Tuesday, March 12, 2002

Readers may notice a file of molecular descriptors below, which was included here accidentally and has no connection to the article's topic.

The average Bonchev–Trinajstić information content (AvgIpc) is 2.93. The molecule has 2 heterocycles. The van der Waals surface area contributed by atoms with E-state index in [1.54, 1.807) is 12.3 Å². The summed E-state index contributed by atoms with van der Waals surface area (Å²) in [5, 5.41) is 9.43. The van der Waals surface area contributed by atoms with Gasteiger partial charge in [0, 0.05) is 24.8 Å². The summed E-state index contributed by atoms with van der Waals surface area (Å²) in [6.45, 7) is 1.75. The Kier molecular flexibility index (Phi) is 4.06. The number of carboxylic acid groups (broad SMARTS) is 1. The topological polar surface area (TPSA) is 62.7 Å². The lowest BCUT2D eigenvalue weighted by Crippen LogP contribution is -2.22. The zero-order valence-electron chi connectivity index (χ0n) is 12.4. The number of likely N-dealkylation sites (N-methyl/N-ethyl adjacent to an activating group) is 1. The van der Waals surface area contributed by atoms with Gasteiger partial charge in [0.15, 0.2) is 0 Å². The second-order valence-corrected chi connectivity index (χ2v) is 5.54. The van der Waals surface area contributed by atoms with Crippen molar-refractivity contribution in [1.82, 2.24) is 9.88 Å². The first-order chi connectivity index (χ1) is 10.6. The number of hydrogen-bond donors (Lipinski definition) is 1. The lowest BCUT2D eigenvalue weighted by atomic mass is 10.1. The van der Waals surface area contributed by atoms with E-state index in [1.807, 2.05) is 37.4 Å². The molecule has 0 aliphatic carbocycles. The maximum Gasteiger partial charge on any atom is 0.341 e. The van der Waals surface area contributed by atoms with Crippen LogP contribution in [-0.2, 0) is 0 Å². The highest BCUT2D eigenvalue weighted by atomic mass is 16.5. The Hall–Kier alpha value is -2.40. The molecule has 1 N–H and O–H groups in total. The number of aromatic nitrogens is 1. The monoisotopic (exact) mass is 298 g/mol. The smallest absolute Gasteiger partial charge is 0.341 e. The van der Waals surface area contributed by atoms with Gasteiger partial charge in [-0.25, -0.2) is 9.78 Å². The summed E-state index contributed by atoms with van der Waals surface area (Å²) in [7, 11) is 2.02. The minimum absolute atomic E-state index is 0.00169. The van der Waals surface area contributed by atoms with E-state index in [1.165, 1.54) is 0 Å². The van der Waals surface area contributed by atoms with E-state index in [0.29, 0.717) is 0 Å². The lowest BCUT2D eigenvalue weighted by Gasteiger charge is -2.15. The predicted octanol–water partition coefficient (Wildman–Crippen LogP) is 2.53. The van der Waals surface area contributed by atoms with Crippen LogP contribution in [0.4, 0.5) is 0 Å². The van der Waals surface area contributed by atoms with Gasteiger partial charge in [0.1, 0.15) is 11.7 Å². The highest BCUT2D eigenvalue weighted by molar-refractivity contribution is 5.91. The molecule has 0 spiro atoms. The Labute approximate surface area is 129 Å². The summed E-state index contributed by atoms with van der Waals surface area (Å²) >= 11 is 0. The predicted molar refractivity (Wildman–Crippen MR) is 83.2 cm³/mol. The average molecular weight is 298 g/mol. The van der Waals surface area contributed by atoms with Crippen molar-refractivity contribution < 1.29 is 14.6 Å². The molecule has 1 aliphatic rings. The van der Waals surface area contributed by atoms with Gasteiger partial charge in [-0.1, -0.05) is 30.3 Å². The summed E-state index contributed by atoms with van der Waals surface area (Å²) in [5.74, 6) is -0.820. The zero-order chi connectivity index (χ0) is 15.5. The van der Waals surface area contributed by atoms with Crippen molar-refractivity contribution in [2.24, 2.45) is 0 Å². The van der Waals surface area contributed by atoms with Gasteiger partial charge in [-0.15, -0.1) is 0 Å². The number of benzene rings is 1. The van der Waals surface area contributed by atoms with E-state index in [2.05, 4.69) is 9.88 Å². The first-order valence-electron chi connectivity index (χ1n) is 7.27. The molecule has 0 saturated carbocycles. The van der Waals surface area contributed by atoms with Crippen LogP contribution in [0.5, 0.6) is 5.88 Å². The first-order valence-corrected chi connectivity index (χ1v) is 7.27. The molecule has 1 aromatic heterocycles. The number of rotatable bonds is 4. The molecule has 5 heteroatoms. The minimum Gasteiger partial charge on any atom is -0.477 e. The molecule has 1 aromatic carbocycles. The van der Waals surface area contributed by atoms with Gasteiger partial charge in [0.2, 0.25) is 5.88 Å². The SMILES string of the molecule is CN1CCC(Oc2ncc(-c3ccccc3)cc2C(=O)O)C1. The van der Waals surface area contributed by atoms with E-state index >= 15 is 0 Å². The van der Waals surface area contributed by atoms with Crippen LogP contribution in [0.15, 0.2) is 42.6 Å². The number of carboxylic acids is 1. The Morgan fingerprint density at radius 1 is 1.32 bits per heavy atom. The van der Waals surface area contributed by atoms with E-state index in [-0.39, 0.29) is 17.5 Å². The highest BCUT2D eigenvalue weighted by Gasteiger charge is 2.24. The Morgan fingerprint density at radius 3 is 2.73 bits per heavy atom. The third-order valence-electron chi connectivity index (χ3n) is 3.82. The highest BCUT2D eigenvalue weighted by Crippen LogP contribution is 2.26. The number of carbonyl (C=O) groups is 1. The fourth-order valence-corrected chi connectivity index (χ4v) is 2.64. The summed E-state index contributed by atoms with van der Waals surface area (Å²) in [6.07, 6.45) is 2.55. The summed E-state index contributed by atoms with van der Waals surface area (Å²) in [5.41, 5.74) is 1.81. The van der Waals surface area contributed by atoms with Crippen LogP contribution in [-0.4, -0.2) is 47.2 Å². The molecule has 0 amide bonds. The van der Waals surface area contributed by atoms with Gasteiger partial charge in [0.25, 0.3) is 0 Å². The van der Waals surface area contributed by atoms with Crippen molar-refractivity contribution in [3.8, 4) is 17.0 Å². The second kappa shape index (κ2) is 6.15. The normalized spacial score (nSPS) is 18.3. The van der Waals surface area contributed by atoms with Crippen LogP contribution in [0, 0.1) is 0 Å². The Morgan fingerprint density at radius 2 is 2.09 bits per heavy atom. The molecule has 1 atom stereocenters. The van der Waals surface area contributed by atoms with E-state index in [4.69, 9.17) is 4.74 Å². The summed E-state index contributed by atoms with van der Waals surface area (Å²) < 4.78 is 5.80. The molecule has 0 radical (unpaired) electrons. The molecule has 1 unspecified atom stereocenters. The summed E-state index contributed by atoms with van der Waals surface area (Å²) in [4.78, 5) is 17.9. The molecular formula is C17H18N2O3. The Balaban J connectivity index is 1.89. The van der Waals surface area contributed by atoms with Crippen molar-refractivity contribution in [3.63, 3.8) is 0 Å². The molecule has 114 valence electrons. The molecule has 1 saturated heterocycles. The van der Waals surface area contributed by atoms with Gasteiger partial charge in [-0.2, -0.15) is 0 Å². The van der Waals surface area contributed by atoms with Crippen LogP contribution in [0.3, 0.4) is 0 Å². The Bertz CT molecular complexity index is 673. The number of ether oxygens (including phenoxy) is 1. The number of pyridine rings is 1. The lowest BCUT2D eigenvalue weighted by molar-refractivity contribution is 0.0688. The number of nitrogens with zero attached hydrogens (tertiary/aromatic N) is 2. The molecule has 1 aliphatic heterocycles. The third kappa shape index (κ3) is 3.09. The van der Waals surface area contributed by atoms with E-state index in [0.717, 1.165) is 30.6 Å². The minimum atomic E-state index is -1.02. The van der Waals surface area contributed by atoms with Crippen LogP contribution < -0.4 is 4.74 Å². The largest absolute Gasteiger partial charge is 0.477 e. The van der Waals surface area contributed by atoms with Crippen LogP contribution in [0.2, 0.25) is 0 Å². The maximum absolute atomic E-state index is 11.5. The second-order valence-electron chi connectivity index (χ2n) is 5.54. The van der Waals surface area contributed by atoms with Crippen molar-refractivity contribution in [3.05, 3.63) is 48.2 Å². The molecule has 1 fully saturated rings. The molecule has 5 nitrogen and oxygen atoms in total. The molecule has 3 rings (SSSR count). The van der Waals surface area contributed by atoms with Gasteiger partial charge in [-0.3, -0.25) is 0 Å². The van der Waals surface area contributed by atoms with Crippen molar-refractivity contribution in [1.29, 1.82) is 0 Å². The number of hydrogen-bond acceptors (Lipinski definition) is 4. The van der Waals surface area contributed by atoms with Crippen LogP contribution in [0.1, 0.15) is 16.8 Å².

Six months after September 11, the problems with the official story grow with each passing day. The main issues: 1) the identification of the actual hijackers, both the speed with which they were identified and the certainty of the identification; 2) the confident connection made between the group of hijackers and an organization named al-Qaeda, particularly in light of the seeming inability of the FBI to connect any of the thousands of U. S. detainees to terrorism, or to find any new al-Qaeda cells in the U. S., or to connect any of the soldiers detained in Cuba to al-Qaeda or terrorism; 3) the utter lack of evidence connecting any September 11 terrorism to bin Laden (very important, for bin Laden's presence in Afghanistan is the only excuse the U. S. had for attacking Afghanistan); 4) the large issue of ulterior motives involving an oil pipeline through Afghanistan; 5) the implausibility of the hijackers operating without some kind of assistance, particularly involving airport security; 6) the issue of whether any hijacked plane crashed into the Pentagon; 7) the complete lack of response by the U. S. military to the hijackings, as if they were told to stand down; 8) the extremely odd actions of George Bush on the morning and the afternoon of September 11; 9) the transactions in the financial markets attempting to make money off the reactions to the terrorism, much noted at the time, presumably heavily documented, and completely ignored since; 10) not only the mystery of the anthrax attacks, but the mystery of the FBI's reticence to arrest anyone; 11) the peculiar fact that no evidence has made available to the public from such sources as recordings of cell phone calls, recordings of air traffic controller discussions and interviews with air traffic controllers and other pilots who may have heard radio conversations, air traffic control logs and records, and black boxes.

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